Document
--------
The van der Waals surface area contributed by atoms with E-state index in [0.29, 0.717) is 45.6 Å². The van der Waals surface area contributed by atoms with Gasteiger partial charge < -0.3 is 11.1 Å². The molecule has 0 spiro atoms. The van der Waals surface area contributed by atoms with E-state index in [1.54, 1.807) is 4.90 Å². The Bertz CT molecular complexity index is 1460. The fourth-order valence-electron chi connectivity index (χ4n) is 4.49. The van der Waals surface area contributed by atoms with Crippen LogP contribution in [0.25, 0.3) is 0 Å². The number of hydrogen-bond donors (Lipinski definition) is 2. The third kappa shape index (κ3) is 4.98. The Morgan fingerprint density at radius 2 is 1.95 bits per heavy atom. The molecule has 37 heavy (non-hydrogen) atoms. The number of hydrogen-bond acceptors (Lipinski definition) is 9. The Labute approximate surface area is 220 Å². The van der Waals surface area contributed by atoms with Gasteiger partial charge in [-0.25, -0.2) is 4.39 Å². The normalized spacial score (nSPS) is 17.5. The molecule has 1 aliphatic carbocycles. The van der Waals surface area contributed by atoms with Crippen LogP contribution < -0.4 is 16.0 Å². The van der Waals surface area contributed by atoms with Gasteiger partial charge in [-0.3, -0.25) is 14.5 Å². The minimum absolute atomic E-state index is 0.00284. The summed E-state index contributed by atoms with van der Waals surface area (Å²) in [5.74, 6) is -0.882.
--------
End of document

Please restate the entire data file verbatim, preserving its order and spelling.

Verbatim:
The van der Waals surface area contributed by atoms with E-state index in [0.29, 0.717) is 45.6 Å². The van der Waals surface area contributed by atoms with Gasteiger partial charge < -0.3 is 11.1 Å². The molecule has 0 spiro atoms. The van der Waals surface area contributed by atoms with E-state index in [1.54, 1.807) is 4.90 Å². The Bertz CT molecular complexity index is 1460. The fourth-order valence-electron chi connectivity index (χ4n) is 4.49. The van der Waals surface area contributed by atoms with Crippen LogP contribution in [0.25, 0.3) is 0 Å². The number of hydrogen-bond donors (Lipinski definition) is 2. The third kappa shape index (κ3) is 4.98. The Morgan fingerprint density at radius 2 is 1.95 bits per heavy atom. The molecule has 37 heavy (non-hydrogen) atoms. The number of hydrogen-bond acceptors (Lipinski definition) is 9. The Labute approximate surface area is 220 Å². The van der Waals surface area contributed by atoms with Gasteiger partial charge in [-0.25, -0.2) is 4.39 Å². The normalized spacial score (nSPS) is 17.5. The molecule has 1 aliphatic carbocycles. The van der Waals surface area contributed by atoms with Crippen LogP contribution < -0.4 is 16.0 Å². The van der Waals surface area contributed by atoms with Gasteiger partial charge in [-0.3, -0.25) is 14.5 Å². The minimum absolute atomic E-state index is 0.00284. The summed E-state index contributed by atoms with van der Waals surface area (Å²) in [5.74, 6) is -0.882.